Picture 1 : Gpcode notification about encrypted files and the ransom request



Every folder with encrypted data contains a new file explaining the situation – either !_READ_ME_!.txt or HOW TO DECRYPT FILES.txt, and every encrypted file has a new extension added – either ._CRYPT or .ENCODED (Picture 2).

Picture 2 : Every folder contains the extortion text explanation


Files are not deleted so the recovery is theoretically possible unless the criminals are completely unscrupulous. You want to believe so, don't you?

The virus uses Microsoft Enhanced Cryptographic Provider to encrypt files built by default in Windows, which makes the whole operation extremely fast.

Since the first version of Gpcode has been discovered we have seen many different versions and also copycatting with weak or embedded keys. Nevertheless, this kind of malware can cause real harm to the victims unless all data has been freshly backed up.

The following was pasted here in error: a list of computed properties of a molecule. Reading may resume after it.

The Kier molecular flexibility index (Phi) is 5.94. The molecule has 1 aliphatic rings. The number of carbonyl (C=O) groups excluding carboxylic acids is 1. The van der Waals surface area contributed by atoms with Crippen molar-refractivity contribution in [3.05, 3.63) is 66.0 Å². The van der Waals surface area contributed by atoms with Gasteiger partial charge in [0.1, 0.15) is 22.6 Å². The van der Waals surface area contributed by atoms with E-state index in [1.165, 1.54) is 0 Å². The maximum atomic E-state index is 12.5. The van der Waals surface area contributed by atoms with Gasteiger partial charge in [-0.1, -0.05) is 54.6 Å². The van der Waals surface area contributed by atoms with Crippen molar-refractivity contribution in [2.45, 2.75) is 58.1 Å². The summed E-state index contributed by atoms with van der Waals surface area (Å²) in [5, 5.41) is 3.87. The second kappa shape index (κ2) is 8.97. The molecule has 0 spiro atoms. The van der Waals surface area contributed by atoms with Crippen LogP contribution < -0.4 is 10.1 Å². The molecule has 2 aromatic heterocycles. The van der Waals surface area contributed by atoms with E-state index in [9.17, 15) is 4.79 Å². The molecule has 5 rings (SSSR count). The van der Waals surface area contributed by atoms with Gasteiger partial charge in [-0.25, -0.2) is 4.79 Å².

System lockers

The second category contains malware that blocks access to the vital or essential parts of the system. From samples we have seen we could divide them into two types:

  1. screen lockers

  2. boot lockers

The former is performed by either blocking the access to the system interaction completely and showing an extortion message (Picture 3), or just partially covering the screen with an embarrassing image and message (Picture 4) – e.g.Trojan.Ransomlock or Trojan.SMSlock. As the message can “reveal” unwanted details about the victim (“you surfed porn sites for free now you have to pay”) the victims often pay without contacting any professionals to help them out.

Picture 3 : The access to the machine is blocked by the malware's notification screen


Picture 4 :  Embarrassing ad ransomware tactic.